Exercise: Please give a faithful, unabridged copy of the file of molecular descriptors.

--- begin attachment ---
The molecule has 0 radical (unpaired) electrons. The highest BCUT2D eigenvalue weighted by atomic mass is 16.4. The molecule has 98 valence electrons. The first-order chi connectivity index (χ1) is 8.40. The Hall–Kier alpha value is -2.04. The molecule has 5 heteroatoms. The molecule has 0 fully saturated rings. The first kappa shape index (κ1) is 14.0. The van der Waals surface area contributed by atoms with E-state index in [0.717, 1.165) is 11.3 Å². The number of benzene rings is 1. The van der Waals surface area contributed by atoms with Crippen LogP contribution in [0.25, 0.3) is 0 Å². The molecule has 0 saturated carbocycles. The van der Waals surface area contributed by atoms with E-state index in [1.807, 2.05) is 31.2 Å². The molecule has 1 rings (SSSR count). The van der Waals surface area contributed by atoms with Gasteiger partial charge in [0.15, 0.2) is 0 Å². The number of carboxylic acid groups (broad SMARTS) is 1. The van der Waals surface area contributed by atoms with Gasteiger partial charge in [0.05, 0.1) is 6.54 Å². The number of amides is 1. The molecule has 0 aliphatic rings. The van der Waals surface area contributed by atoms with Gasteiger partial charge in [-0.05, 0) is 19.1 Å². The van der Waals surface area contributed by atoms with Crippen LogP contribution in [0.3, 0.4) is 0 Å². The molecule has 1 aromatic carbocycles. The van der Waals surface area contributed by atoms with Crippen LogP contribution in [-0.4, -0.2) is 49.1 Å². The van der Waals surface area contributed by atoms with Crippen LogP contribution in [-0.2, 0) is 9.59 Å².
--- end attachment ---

The molecule has 0 radical (unpaired) electrons. The highest BCUT2D eigenvalue weighted by atomic mass is 16.4. The molecule has 98 valence electrons. The first-order chi connectivity index (χ1) is 8.40. The Hall–Kier alpha value is -2.04. The molecule has 5 heteroatoms. The molecule has 0 fully saturated rings. The first kappa shape index (κ1) is 14.0. The van der Waals surface area contributed by atoms with E-state index in [0.717, 1.165) is 11.3 Å². The number of benzene rings is 1. The van der Waals surface area contributed by atoms with Crippen LogP contribution in [0.25, 0.3) is 0 Å². The molecule has 0 saturated carbocycles. The van der Waals surface area contributed by atoms with E-state index in [1.807, 2.05) is 31.2 Å². The molecule has 1 rings (SSSR count). The van der Waals surface area contributed by atoms with Gasteiger partial charge in [0.15, 0.2) is 0 Å². The number of carboxylic acid groups (broad SMARTS) is 1. The van der Waals surface area contributed by atoms with Gasteiger partial charge in [0.05, 0.1) is 6.54 Å². The number of amides is 1. The molecule has 0 aliphatic rings. The van der Waals surface area contributed by atoms with Gasteiger partial charge in [-0.05, 0) is 19.1 Å². The van der Waals surface area contributed by atoms with Crippen LogP contribution in [0.3, 0.4) is 0 Å². The molecule has 1 aromatic carbocycles. The van der Waals surface area contributed by atoms with Crippen LogP contribution in [-0.4, -0.2) is 49.1 Å². The van der Waals surface area contributed by atoms with Crippen LogP contribution in [-0.2, 0) is 9.59 Å².